"When I started them on the hill there were a lot of people that opposed it," O'Leary said. "They felt that they would slow the chairlifts down, and that they would be in the way. They said it's dangerous having a visually impaired person on the hill. And then I started putting people with Down syndrome and developmental disorders on the mountain, and they thought it was no place for those people.
"It was so early. But when you can go out there and show a person with a disability on the hill it gave the able-bodied people a better perception of what its like to have a disability, and they can start to say they're no different than us."
O'Leary quickly became the authority on teaching disabled people how to ski. His book on adaptive skiing, Bold Tracks, has been translated into numerous different languages and is still being used to guide instructors on how to teach skiing to those with a myriad of disabilities.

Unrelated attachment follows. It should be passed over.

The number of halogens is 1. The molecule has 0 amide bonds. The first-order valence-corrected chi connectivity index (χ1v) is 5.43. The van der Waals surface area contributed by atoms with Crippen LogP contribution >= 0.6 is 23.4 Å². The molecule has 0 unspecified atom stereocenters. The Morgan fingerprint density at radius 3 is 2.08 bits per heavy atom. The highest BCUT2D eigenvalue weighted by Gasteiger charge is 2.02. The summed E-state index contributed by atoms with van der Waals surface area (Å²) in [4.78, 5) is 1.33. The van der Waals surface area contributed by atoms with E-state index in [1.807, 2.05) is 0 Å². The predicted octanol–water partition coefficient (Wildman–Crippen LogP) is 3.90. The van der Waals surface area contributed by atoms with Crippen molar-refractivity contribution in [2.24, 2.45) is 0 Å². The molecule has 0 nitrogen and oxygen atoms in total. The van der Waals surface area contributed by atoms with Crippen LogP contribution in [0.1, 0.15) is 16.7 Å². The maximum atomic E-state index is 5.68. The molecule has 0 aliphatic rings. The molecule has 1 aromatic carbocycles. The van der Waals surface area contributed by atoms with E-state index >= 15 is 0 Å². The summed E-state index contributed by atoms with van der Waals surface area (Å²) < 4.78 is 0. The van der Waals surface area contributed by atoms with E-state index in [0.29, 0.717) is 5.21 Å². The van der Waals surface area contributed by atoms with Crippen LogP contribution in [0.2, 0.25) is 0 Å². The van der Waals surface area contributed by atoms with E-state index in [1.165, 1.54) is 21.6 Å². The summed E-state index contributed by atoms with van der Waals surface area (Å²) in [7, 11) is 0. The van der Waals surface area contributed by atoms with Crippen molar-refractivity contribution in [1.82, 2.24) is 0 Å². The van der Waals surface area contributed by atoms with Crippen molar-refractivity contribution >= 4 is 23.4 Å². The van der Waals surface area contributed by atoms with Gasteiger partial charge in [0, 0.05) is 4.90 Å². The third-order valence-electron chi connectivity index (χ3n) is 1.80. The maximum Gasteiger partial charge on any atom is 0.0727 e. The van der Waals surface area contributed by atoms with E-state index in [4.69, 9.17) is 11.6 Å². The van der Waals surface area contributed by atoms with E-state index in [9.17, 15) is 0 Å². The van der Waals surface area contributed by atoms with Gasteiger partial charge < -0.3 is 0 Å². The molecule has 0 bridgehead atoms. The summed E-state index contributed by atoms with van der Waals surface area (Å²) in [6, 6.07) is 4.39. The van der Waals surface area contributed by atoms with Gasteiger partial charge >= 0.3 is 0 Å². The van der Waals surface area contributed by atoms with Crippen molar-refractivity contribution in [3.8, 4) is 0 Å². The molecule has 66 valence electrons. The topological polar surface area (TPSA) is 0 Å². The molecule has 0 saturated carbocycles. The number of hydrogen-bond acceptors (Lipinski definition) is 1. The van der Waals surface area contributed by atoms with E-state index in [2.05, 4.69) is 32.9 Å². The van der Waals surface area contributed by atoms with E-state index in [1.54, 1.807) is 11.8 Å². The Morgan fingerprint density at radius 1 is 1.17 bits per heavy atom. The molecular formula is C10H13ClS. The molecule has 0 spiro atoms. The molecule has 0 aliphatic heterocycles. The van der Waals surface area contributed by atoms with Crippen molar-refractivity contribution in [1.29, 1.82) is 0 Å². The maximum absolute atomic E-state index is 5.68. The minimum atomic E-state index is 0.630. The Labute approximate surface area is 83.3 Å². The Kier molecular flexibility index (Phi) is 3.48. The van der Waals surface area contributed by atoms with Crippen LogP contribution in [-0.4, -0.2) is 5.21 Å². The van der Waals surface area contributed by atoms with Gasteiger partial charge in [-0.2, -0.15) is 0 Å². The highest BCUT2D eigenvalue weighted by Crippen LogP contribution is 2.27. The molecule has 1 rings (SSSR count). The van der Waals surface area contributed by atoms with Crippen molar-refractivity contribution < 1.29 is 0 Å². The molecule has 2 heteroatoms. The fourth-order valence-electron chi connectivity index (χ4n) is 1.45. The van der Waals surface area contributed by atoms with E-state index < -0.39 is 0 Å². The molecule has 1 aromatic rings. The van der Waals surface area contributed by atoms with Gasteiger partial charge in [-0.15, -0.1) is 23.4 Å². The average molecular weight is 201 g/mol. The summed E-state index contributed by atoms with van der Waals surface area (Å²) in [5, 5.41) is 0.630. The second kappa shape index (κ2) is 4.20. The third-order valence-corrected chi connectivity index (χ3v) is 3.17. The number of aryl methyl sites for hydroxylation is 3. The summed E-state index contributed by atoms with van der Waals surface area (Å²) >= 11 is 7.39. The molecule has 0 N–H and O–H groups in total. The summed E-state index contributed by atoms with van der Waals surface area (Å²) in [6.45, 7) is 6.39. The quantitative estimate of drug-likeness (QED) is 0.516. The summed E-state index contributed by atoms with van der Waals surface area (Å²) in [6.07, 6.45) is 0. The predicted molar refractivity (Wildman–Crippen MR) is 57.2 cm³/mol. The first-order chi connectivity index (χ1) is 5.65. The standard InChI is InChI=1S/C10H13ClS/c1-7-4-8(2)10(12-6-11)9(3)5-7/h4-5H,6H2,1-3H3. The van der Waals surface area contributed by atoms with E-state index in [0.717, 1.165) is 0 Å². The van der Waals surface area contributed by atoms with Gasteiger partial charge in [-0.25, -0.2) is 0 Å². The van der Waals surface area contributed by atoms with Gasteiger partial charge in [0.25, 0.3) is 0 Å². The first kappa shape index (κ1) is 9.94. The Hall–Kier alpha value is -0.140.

He also began to invent his own equipment to adapt to the different needs of his students, creating a cord between skis to help with lateral control, adding skis to walkers and creating sleds for paraplegics.
"They taught me," said O'Leary. "They educated me on their needs, and I listened and watched. Now I can see someone walk and I can tell immediately if they're short on one side or if they need adaptive equipment. They taught me what their needs were, and how I could adapt to their needs to make it a success for them to have movement on the hill."
O'Leary took his teachings around the world, accepting invitations to help set up adaptive ski programs in over 30 countries in Asia, Europe, South America and Oceania. "All of these programs are still going. From Russia to South America down in Brazil, and all along that area they're still going. Anywhere there was snow I invaded. And I supplied them with equipment sometimes. But it's been a real trip. Just sitting back and seeing that the program today is the largest in the world of its kind."